Roughly one year ago I was seated inside a three-story building in the heart of one of Delhi’s many slums, on the floor of an all girls school, one of the first in the slums that focused on helping girls who have been sexually abused, to emotionally heal and go to school. As a mother and a global advocate, the scene inside the school was heartbreaking. For these girls were the same age as my own daughter yet had already seen more hardship than imaginable. Yet somehow these girls had one common dream: The dream of an education and lifting themselves out of the poverty and daily struggles of life inside a slum.
My experience in India reminded me of the uttermost importance of education especially for girls. The statistics around the world are dire yet also full of hope and opportunity for the future. More than 57 million children worldwide are denied the basic right to go to school (33 million of which are girls) and Nigeria where girls have recently been violently kidnapped from school, is home to the most out of school children in the world.
What is even more shocking is that 250 million girls and boys – nearly 40% of the world’s children of primary school age – can’t even read a single sentence.
This is a tragedy but there is hope. World leaders will be convening this June to discuss the replenishment of the Global Partnership for Education, a international fund that has already helped support quality education for 22 million children in some of the world’s most challenging environments.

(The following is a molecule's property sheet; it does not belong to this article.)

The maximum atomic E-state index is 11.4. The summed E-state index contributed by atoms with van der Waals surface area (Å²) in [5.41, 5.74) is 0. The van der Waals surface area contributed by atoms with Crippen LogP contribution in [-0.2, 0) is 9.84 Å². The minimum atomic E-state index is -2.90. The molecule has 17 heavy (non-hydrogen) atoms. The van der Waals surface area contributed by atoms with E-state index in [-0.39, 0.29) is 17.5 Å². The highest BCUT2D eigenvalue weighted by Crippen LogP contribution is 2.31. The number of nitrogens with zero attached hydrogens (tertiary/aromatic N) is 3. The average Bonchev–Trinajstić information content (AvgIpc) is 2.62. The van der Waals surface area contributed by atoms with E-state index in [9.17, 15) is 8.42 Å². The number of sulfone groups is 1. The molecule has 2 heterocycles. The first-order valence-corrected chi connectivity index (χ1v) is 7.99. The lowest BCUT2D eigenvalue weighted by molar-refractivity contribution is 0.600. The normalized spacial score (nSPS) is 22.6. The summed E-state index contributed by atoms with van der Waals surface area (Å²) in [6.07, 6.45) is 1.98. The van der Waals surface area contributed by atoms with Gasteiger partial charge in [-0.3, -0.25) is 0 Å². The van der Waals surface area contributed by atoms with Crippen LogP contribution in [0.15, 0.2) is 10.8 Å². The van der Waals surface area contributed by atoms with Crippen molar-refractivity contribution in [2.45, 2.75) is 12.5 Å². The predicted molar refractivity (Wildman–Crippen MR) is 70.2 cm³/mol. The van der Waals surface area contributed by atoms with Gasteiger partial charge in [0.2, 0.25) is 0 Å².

Last week I had the opportunity to meet with Selamawit Adugna Bekele, Global Youth Ambassador for A World at School from Ethiopia to learn more about the Global Partnership for Education and why it matters. Selam was born and raised in Ethiopia, a country in which most girls do not have equal rights or status as boys. Fortunately, Selam was raised by a family who believed in the power of education even for girls and Selam blossomed. She became a teacher but realized that she wanted to do more. She was seeing too many inequities and imbalances in education especially for girls. Thus, she became a global educational advocate and has worked tirelessly in this field ever since.
Selam said that the situation for education in Ethiopia is particularly challenging. Out of the 57 million children worldwide out of school, Ethiopia has 1.7 million. She noted four main challenges that are keeping Ethiopian children out of school:
- Lack of infrastructure: There are not enough schools, and the ones they have especially in rural areas are in very rough shape (some lack electricity and toilets which keeps girls from going to school).
- Quality of education is not good. There are too many children in each class and the teachers need more training and help. When Selam went to school she remembered having 97 children in her elementary class and one teacher. Today there are laws that state there can be no more than 55 children in a class but that is still way too many children in each class.
- Schools are not safe especially for girls who are threatened with sexual violence and abductions.
- The practice of early marriage is common. 1 in 5 girls in Ethiopia is married before the age of 15, meaning they drop out of school and start families way too young.
These challenges to education are quite common among poor, developing countries throughout the world. It can be argued that education truly matters in fighting poverty and making the world a better place for us all. Here are four key reasons why global educations matters (1):